Wednesday, April 18, 2012

Diversification - Part 1 (Understanding Risk)

Portfolio management is as important as stock selection in investing and determining your return on investment. In this aspect, the extent of diversification has always been debated with some supporting the idea of concentration while some diversifies up to 20-30+ stocks.

Diversification is the act of diversifying where the central idea is the maxim of "Don't put all your eggs in one basket". This is absolutely correct as you will not want to have all your fortunes to be destroyed by a single event. It is also one of the more encouraged methods of reducing investment risk other than hedging in finance. Using Modern Portfolio Theory term, the more independent assets that one has, the lesser the risk will be such that one can drive standard deviation of the portfolio down to nearly zero. The main point that I am trying to drive across is diversification is necessary, though the extent is debatable.

Before I touch on the issue of the number of stocks that we should hold, we need to understand the purpose of diversifying in greater depth. The main purpose of diversification is to reduce potential risks that we are subjected to. Just like in insurance, we are participating in an insurance pool where the risk is being spread over a huge pool of people. As much as we do not want to pay a premium, we can never be assured that misfortune will not strike us. Thus, should the unthinkable occurs, we will still be assured that our family can live on financially sound.

Similarly, we need to UNDERSTAND our needs before we embark on diversifying to avoid paying for redundant policies. Personally, I believe that there are 4 types of risks that we are subjected to:

  1. Systematic Risk
  2. Company/Industry Specific Risk
  3. Human Error
  4. Black Swan
Systematic Risk - those that will affect the entire stock market such that very few stocks can avoid it. These are your wide-reaching recessions like 2008 GFC and 1997 AFC as well as war like in 2003 or even smaller scale crisis like our Euro Debt Crisis today. When they occur, no matter how many stocks you have you will still get hit. With diversification, the chance that you will get a total wipeout is very rare unless you are very unlucky or you are playing with fire (margin). However, a better way of diversifying against such systematic risk is to always buy excellent companies with great business prospect as well as a high quality balance sheet where debt-to-equity ratio is low.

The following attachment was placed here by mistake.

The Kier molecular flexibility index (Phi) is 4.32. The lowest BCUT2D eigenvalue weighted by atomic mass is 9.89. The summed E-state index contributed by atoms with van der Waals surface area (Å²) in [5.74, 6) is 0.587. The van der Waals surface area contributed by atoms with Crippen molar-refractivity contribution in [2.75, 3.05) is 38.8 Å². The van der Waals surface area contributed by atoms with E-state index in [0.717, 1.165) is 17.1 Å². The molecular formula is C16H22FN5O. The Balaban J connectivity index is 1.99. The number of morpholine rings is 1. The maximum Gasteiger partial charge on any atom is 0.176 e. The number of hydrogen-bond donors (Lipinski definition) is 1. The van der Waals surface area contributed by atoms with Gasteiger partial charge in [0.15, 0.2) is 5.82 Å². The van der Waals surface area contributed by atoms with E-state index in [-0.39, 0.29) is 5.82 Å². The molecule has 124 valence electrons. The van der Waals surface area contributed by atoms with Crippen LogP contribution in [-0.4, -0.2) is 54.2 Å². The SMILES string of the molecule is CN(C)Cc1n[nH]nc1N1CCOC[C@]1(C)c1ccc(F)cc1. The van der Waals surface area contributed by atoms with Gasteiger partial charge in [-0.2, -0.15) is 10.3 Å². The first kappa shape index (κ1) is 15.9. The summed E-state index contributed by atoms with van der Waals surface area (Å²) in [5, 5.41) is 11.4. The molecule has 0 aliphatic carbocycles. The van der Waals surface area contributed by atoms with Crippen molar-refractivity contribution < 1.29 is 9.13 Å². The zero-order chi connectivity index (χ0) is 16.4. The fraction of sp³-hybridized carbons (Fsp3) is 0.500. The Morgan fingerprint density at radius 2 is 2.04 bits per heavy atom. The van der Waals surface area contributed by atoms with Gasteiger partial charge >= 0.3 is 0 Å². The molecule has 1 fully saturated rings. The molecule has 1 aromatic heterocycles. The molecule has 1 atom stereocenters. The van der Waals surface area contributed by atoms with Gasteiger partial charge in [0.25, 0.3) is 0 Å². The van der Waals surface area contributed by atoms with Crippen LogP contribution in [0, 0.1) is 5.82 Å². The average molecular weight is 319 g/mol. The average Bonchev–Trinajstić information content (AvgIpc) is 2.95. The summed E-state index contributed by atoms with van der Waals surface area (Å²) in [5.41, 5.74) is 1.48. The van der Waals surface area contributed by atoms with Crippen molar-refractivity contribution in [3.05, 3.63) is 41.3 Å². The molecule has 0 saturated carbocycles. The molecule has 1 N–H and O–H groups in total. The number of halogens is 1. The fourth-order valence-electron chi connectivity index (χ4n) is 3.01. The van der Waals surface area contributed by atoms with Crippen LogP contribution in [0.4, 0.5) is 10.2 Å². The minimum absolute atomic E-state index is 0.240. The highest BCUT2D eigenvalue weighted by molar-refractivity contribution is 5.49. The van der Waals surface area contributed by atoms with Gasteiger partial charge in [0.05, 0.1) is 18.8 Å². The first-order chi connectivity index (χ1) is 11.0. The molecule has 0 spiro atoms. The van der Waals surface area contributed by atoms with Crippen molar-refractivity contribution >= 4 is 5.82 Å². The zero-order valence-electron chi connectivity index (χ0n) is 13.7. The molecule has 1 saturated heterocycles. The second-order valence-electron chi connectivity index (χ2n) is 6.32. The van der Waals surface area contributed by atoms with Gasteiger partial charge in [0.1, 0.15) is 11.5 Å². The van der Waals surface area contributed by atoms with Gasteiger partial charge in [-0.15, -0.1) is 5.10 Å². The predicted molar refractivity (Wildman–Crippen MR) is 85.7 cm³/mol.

Company/Industry Specific Risk – This is the most diversifiable risk among the 4 simply by reviewing your portfolio and making sure that the correlation among your stocks is not very high. The easiest way is to ensure that your portfolio is not based entirely on the success of one industry or of a single story (for e.g. oil prices). Spamming highly cyclical stocks during a bull market is also not a very good move as these industries are subjected to the same type of cyclical forces. And the key here is not the stock prices but that the profitability of the company will get severely impacted.

Human Error – To err is human, thus we should always take into account that we are being subjected to miscalculation or insufficient understanding. All investors in their lifetime are likely to have made a number of mistakes due to the high emotional and knowledge demand. Even sage like Warren Buffett and Philip Fisher have made numerous flawed investments, why are we to be excluded? Since we are prone to making mistakes, you will not want to pay for the lesson with a big chunk of your wealth.

Black Swan – An event of immense impact whose probability of occurring is nearly zero as nobody will even think of it in the first place. For e.g. Arab Spring, SARS, Black Monday 1987. As there is not a single chance that you will be able to pre-empt it, the key here is still to diversify.

As seen, some of these risks occur simultaneously. For e.g. SARS is a Black Swan, hurts the airline and tourism industry and creates a mild systematic risk. Thus, the idea of running an extremely concentrated portfolio is simply absurd. For Warren Buffett, please take note that he definitely has more stocks and business than anyone else unless you are buying into S&P 500 Index. Should See Candy proves to be poisonous and inedible, Berkshire Hathaway’s profit is not going to take a big hit.

Through understanding the type of risks you are facing, you will be then know how much should you diversify for your portfolio. This will be discussed in part 2.

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